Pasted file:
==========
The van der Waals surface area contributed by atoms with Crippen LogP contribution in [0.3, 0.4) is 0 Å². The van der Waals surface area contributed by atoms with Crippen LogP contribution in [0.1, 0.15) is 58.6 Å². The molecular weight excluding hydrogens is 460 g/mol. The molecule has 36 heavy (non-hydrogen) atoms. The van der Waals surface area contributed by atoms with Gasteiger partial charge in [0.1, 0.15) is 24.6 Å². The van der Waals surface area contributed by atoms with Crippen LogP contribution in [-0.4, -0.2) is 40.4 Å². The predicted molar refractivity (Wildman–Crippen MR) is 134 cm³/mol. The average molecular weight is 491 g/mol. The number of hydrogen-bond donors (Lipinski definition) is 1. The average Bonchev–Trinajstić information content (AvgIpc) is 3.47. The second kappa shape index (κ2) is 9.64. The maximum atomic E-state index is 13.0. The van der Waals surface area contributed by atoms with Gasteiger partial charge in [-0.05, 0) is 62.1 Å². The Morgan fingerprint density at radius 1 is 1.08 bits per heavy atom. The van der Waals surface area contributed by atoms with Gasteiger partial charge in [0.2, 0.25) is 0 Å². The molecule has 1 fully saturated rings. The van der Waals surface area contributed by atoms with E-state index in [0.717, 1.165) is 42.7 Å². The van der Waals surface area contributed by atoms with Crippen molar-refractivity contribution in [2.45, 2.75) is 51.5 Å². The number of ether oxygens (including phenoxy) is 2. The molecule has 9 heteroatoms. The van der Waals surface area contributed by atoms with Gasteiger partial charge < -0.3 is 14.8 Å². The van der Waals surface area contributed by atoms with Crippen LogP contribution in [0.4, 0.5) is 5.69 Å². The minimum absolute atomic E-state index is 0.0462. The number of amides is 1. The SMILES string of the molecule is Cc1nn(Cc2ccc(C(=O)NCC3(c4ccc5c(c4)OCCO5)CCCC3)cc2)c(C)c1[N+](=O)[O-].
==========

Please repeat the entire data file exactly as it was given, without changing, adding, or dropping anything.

The van der Waals surface area contributed by atoms with Crippen LogP contribution in [0.3, 0.4) is 0 Å². The van der Waals surface area contributed by atoms with Crippen LogP contribution in [0.1, 0.15) is 58.6 Å². The molecular weight excluding hydrogens is 460 g/mol. The molecule has 36 heavy (non-hydrogen) atoms. The van der Waals surface area contributed by atoms with Gasteiger partial charge in [0.1, 0.15) is 24.6 Å². The van der Waals surface area contributed by atoms with Crippen LogP contribution in [-0.4, -0.2) is 40.4 Å². The predicted molar refractivity (Wildman–Crippen MR) is 134 cm³/mol. The average molecular weight is 491 g/mol. The number of hydrogen-bond donors (Lipinski definition) is 1. The average Bonchev–Trinajstić information content (AvgIpc) is 3.47. The second kappa shape index (κ2) is 9.64. The maximum atomic E-state index is 13.0. The van der Waals surface area contributed by atoms with Gasteiger partial charge in [-0.05, 0) is 62.1 Å². The Morgan fingerprint density at radius 1 is 1.08 bits per heavy atom. The van der Waals surface area contributed by atoms with Gasteiger partial charge in [0.2, 0.25) is 0 Å². The molecule has 1 fully saturated rings. The van der Waals surface area contributed by atoms with E-state index in [0.717, 1.165) is 42.7 Å². The van der Waals surface area contributed by atoms with Crippen molar-refractivity contribution in [2.45, 2.75) is 51.5 Å². The number of ether oxygens (including phenoxy) is 2. The molecule has 9 heteroatoms. The van der Waals surface area contributed by atoms with Gasteiger partial charge < -0.3 is 14.8 Å². The van der Waals surface area contributed by atoms with Crippen LogP contribution in [0.4, 0.5) is 5.69 Å². The minimum absolute atomic E-state index is 0.0462. The number of amides is 1. The SMILES string of the molecule is Cc1nn(Cc2ccc(C(=O)NCC3(c4ccc5c(c4)OCCO5)CCCC3)cc2)c(C)c1[N+](=O)[O-].